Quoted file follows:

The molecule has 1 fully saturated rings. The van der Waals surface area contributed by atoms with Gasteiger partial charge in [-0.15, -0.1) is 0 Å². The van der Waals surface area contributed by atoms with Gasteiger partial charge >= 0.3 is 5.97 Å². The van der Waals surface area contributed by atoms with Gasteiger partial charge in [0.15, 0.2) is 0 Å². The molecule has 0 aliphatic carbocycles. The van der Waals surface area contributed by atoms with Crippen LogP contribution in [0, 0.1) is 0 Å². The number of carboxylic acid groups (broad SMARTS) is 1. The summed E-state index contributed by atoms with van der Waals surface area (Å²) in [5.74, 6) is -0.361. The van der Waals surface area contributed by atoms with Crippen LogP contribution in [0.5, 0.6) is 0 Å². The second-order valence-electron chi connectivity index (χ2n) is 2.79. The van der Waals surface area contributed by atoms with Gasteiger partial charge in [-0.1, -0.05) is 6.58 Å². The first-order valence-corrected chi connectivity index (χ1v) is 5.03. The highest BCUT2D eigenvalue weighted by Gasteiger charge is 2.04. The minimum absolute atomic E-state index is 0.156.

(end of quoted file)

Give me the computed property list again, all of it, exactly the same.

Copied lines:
The molecule has 1 fully saturated rings. The van der Waals surface area contributed by atoms with Gasteiger partial charge in [-0.15, -0.1) is 0 Å². The van der Waals surface area contributed by atoms with Gasteiger partial charge >= 0.3 is 5.97 Å². The van der Waals surface area contributed by atoms with Gasteiger partial charge in [0.15, 0.2) is 0 Å². The molecule has 0 aliphatic carbocycles. The van der Waals surface area contributed by atoms with Crippen LogP contribution in [0, 0.1) is 0 Å². The number of carboxylic acid groups (broad SMARTS) is 1. The summed E-state index contributed by atoms with van der Waals surface area (Å²) in [5.74, 6) is -0.361. The van der Waals surface area contributed by atoms with Crippen LogP contribution in [0.5, 0.6) is 0 Å². The second-order valence-electron chi connectivity index (χ2n) is 2.79. The van der Waals surface area contributed by atoms with Gasteiger partial charge in [-0.1, -0.05) is 6.58 Å². The first-order valence-corrected chi connectivity index (χ1v) is 5.03. The highest BCUT2D eigenvalue weighted by Gasteiger charge is 2.04. The minimum absolute atomic E-state index is 0.156.